I came across a ZX Spectrum on an auction site that was listed as not fully working. Video out was working but the keyboard was not working.
Since I already wanted to try my luck at repairing a ZX Spectrum I decided to buy this unit and see how I would fair in fixing up this old puppy.
Usually when the keyboard on a ZX Spectrum has stopped working it is due to a membrane failure due to old age. No wonder since the connectors are very thin and is about 36 years old (assuming it still has the original membrane when it rolled out of the factory). So this might be a good starter project for me to get my hands dirty.
Inspection on the outside
After the unit had been delivered I did a quick visual inspection of the unit and the unit is in need of a little bit more repair then I anticipated but still no big issues
- Faceplate has several noticeable marks
- The rubber keys are pretty dirty and on some keys the printing has degraded
- Two of the rubber feet are missing
- ZX Spectrum logo has no white paint applied (maybe this was by default on the 16K model, will have to do some searching)
- The RF output might not have been modified to output a composite signal
- The unit has a 16K sticker on the back meaning it is the 16K version and not a 48K version
Marks on the faceplate and it is getting loose at the corners
Issues one, two and three are relative easy to fix, no soldering is required for these. The last two (five and six) will require some soldering and if I want to turn this unit into a 48K model a bunch of IC’s.
Based on what I could see through the extension port of the unit I noticed IC’s in places where I was not expecting IC’s, so maybe I am in luck and it has already been upgraded from 16K into a 48K model. Or I am out of luck and it is a 48K model operating as a 16 K model (see ‘48K Machines working as 16K’ on the Sinclair ZX Spectrum 16K & 48K page at DataServe Retro). I will know more after I have a look inside…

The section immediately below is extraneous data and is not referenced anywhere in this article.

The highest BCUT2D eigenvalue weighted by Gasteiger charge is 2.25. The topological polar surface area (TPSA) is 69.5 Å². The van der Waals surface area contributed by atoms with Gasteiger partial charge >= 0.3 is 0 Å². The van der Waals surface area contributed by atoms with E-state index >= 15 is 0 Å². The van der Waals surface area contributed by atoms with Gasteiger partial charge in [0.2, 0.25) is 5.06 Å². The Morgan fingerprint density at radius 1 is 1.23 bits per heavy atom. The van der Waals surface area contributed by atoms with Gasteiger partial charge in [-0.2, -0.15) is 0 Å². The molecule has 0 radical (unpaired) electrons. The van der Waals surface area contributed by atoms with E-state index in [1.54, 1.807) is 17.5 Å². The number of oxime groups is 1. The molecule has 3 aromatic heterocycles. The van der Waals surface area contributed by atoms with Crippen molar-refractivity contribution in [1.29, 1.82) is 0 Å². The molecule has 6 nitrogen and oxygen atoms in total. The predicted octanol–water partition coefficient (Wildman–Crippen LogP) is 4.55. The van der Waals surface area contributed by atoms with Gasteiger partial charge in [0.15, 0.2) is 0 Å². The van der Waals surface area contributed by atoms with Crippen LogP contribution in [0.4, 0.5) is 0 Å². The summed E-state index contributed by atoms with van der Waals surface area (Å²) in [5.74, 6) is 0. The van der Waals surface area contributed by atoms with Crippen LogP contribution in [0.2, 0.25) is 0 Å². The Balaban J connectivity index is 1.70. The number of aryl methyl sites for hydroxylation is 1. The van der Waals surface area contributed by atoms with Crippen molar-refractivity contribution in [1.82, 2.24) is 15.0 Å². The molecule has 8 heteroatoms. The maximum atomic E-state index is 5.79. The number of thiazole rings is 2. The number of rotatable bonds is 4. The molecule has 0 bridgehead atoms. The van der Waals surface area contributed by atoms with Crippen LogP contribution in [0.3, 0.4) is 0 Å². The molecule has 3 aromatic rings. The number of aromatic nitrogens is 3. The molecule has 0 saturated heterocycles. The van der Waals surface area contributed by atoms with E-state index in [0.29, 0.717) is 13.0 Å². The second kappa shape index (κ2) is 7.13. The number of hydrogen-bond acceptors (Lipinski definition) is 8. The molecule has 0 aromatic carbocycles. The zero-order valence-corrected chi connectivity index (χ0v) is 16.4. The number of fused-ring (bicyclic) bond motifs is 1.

Inspection of the inside
Opening the case off a ZX Spectrum is really simple, just remove 5 screws from the bottom of the case and you can carefully lift the top and disconnect the tabs of the keyboard membrane.
As I suspected from peering into the extension port all the IC’s related to a memory upgrade from 16K to 48K are indeed present. One of the IC’s (IC26) looks a bit weirdly placed (see the right-hand outtake in the image above), but since the machine boots without any issues I will just leave it as it is now.
Also appears I was correct in assuming the RF module had not been modified to output a composite signal (see the left-hand outtake in the above).
The next part to inspect is the keyboard. Since the faceplate was already loose on both corners it was easy to remove it completely and take out the membrane. At first sight it looks fine, but taking a closer look indeed confirms the wiring has snapped.
Next question to get answered is it actually an 48K model or 48K model with only 16K working. Today I received another broken ZX Spectrum (motherboard issue 3B) having video issues (probably the next project after this one), but has a working keyboard (LO profile). So easy job to hook its keyboard to the unit I am now diagnosing.
Since the RF module has not yet been modified into an composite out, connected my ZX-HD HDMI interface (available at ByteDelight) to the extension port, so I can connect it to a modern TV or monitor. The ZX-HD HDMI interface also removes the need to modify your ZX Spectrum to be able to connect it to modern technology.
Using the command
PRINT PEEK 23733 you can quickly perform a test. In the case of this unit I got the number 255 as a result, which means it is indeed operating as a 48K model . This will save me some time and effort refurbishing this ZX Spectrum.
|48K machine working as a 16K unit
I already ordered a new keyboard membrane and some rubber feet. I have not yet decided if I will replace the keyboard mat and faceplate.
To be continued…